The political culture of the Chilean Socialist Party and its influence on the nomination of Michelle Bachelet as presidential candidate in 2005.
PhD thesis, University of Nottingham.
This study develops a conceptualisation of the political cultures of the Chilean Socialist Party (PSCh) in order to understand and develop an explanation of the nomination of Michelle Bachelet as presidential candidate in 2005 which avoids the oversimplifications of existing approaches. At the theoretical level, political culture is defined from the collective action perspective conceptualising it as a framework for action (Elkin, 1993: 123). This political culture is formed by patterns for political participation which drive internal power relations between members and leaders. The formation of these patterns is influenced by their social context which is mediated by groups of members and leaders in relation to their histories, experiences of critical historical junctures and ideological heritages. The conceptualisation developed thus links structure and agency in a way that enables a nuanced analysis of inter-party power relationships and agency. This fosters a deeper explanation of Bachelet’s nomination and enables evaluation of its meaning for the party as an institution. It also help us to understand internal dynamics and contradictions than could be found in her nomination.
I argue that the PSCh has historically had two political cultures whose relative balance of power within the party has shifted over time. The first which I name the institutional pattern is a normative pattern which frames political participation as libertarian, democratic and pluralistic. Currently it is the non-dominant political culture to be found in the party bases. The second is the dominant party political culture which I name the practice pattern. This frames relationships between members and leaders from the perspective of co-optation, authoritarianism and hegemony over decision-making. The formation of these political cultures has been influenced by the Chilean social context during three stages of party institutional development: Foundational (1933-1956), the New Left (1956-1979), and Socialist Renewal (1979-2005). The first political culture represented in the institutional pattern is formed during the Foundational stage, where political participation is based on Pizzorno’s system of solidarity and collective identification. The second political culture, represented by the practice pattern integrated ideas about discipline and obedience presented in the New Left stage but is reinforced during the Socialist Renewal stage, when participation shifted to Pizzorno’s system of interest and individual goals. These two political cultures define and delimit participation within the party, which is highly individualised. Membership and leadership participation is settled between factions, but also results in the presence of informal types of membership and leadership within the party. Factional membership and leadership is the attribute which legitimises a subject as party member.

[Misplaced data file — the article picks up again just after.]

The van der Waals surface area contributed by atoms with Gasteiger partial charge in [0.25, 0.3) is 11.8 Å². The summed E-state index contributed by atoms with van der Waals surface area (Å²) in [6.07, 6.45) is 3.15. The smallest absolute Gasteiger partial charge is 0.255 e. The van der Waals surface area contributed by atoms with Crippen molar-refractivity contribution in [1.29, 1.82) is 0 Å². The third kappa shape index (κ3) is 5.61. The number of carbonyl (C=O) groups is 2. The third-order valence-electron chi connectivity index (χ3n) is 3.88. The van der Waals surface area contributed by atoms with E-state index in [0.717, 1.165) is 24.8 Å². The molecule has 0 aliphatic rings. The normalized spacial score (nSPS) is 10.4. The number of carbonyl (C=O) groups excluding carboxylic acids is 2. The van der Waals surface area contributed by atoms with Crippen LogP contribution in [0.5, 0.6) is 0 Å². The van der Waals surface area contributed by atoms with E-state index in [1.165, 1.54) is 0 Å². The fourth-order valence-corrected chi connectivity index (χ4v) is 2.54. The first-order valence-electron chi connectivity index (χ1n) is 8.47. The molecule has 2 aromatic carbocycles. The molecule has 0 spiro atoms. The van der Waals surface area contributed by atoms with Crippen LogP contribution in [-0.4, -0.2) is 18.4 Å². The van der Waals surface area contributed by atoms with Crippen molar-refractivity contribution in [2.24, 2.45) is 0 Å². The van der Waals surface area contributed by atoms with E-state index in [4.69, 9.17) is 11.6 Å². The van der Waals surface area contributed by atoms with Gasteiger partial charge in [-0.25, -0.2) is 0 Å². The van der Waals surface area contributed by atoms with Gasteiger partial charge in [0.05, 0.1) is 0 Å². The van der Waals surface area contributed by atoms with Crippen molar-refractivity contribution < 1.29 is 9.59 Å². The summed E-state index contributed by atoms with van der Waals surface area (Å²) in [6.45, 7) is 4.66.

In Bachelet’s case, her persona brings together these two cultures, despite increasing tensions between excluded sectors in the base and leadership of the party and the hegemonic leadership. The first institutional pattern played to an idea that her candidacy and nomination represented the inclusion of historical members as part of pluralism and democracy. The discontented base membership linked her persona with this pattern and supported her. However, as a faction leader and mandatario she also reinforced the elitist and hegemonic 'practice pattern' of participation, which resulted in strong disciplinary relationships coming from the faction’s elite in order to secure her nomination. As a result, the elitist practice pattern was deepened due to the strengthening of authoritarianism, co-optation and hegemony within the party. This then helps us understand the fragility of party unity in support of her candidacy and the subsequent division of the party in 2010 when a coalition of the right was elected to power.
Thesis (University of Nottingham only)
||political culture, chilean socialist party, partido socialista, parties, bachelet, chile, politics
||J Political science > JL Political institutions (Canada, Latin America, etc.)
||UK Campuses > Faculty of Social Sciences, Law and Education > School of Politics and International Relations
||08 Jan 2015 14:34
||13 Sep 2016 14:48
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